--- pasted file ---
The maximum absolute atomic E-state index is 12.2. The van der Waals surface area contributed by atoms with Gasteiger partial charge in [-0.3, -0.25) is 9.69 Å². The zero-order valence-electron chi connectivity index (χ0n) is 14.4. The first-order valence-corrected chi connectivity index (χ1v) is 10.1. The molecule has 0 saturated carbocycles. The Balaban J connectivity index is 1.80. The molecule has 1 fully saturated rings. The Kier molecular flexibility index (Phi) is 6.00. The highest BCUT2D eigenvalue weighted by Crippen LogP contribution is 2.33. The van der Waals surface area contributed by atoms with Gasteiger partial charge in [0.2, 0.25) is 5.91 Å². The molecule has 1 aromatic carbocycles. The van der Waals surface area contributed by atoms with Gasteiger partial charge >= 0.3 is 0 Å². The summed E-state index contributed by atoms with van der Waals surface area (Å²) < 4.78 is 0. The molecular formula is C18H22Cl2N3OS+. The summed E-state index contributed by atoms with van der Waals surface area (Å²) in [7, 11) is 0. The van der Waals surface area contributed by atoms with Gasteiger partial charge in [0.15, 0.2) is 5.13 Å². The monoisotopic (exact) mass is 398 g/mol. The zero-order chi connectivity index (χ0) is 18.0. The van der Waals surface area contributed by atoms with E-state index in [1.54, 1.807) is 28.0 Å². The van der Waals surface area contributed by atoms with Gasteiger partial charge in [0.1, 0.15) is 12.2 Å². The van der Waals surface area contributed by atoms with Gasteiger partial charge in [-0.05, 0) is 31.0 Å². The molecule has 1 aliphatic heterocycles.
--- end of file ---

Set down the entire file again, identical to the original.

The maximum absolute atomic E-state index is 12.2. The van der Waals surface area contributed by atoms with Gasteiger partial charge in [-0.3, -0.25) is 9.69 Å². The zero-order valence-electron chi connectivity index (χ0n) is 14.4. The first-order valence-corrected chi connectivity index (χ1v) is 10.1. The molecule has 0 saturated carbocycles. The Balaban J connectivity index is 1.80. The molecule has 1 fully saturated rings. The Kier molecular flexibility index (Phi) is 6.00. The highest BCUT2D eigenvalue weighted by Crippen LogP contribution is 2.33. The van der Waals surface area contributed by atoms with Gasteiger partial charge in [0.2, 0.25) is 5.91 Å². The molecule has 1 aromatic carbocycles. The van der Waals surface area contributed by atoms with Gasteiger partial charge >= 0.3 is 0 Å². The summed E-state index contributed by atoms with van der Waals surface area (Å²) < 4.78 is 0. The molecular formula is C18H22Cl2N3OS+. The summed E-state index contributed by atoms with van der Waals surface area (Å²) in [7, 11) is 0. The van der Waals surface area contributed by atoms with Gasteiger partial charge in [0.15, 0.2) is 5.13 Å². The monoisotopic (exact) mass is 398 g/mol. The zero-order chi connectivity index (χ0) is 18.0. The van der Waals surface area contributed by atoms with E-state index in [1.54, 1.807) is 28.0 Å². The van der Waals surface area contributed by atoms with Gasteiger partial charge in [0.1, 0.15) is 12.2 Å². The van der Waals surface area contributed by atoms with Gasteiger partial charge in [-0.05, 0) is 31.0 Å². The molecule has 1 aliphatic heterocycles.